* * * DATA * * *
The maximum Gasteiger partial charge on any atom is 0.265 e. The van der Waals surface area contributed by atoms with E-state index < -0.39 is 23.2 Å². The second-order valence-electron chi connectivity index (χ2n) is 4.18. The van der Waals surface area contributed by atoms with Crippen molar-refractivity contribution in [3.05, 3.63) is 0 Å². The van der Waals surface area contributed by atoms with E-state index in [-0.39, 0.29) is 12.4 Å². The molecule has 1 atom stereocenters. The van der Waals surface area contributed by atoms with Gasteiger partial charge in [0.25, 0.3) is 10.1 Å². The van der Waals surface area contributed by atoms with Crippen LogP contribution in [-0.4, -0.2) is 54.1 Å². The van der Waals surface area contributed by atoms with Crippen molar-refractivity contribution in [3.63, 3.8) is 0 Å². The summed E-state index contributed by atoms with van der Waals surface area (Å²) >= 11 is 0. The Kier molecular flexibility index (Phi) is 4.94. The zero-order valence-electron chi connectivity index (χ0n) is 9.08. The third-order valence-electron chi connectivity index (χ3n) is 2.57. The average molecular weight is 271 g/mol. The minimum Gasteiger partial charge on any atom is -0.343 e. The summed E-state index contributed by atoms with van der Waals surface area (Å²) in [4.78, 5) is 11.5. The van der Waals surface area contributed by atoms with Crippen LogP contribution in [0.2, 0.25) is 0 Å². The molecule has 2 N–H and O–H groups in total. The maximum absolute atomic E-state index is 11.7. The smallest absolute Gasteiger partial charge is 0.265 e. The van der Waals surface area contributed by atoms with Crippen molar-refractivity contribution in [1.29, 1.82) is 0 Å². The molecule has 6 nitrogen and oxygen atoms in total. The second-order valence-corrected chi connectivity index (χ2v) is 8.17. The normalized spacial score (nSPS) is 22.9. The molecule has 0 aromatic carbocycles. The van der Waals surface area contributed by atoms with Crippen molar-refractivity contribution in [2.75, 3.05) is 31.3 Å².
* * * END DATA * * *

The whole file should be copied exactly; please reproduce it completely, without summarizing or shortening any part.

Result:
The maximum Gasteiger partial charge on any atom is 0.265 e. The van der Waals surface area contributed by atoms with E-state index < -0.39 is 23.2 Å². The second-order valence-electron chi connectivity index (χ2n) is 4.18. The van der Waals surface area contributed by atoms with Crippen molar-refractivity contribution in [3.05, 3.63) is 0 Å². The van der Waals surface area contributed by atoms with E-state index in [-0.39, 0.29) is 12.4 Å². The molecule has 1 atom stereocenters. The van der Waals surface area contributed by atoms with Gasteiger partial charge in [0.25, 0.3) is 10.1 Å². The van der Waals surface area contributed by atoms with Crippen LogP contribution in [-0.4, -0.2) is 54.1 Å². The van der Waals surface area contributed by atoms with Crippen molar-refractivity contribution in [3.63, 3.8) is 0 Å². The summed E-state index contributed by atoms with van der Waals surface area (Å²) >= 11 is 0. The Kier molecular flexibility index (Phi) is 4.94. The zero-order valence-electron chi connectivity index (χ0n) is 9.08. The third-order valence-electron chi connectivity index (χ3n) is 2.57. The average molecular weight is 271 g/mol. The minimum Gasteiger partial charge on any atom is -0.343 e. The summed E-state index contributed by atoms with van der Waals surface area (Å²) in [4.78, 5) is 11.5. The van der Waals surface area contributed by atoms with Crippen LogP contribution in [0.2, 0.25) is 0 Å². The molecule has 2 N–H and O–H groups in total. The maximum absolute atomic E-state index is 11.7. The smallest absolute Gasteiger partial charge is 0.265 e. The van der Waals surface area contributed by atoms with Crippen molar-refractivity contribution in [1.29, 1.82) is 0 Å². The molecule has 6 nitrogen and oxygen atoms in total. The second-order valence-corrected chi connectivity index (χ2v) is 8.17. The normalized spacial score (nSPS) is 22.9. The molecule has 0 aromatic carbocycles. The van der Waals surface area contributed by atoms with Crippen molar-refractivity contribution in [2.75, 3.05) is 31.3 Å².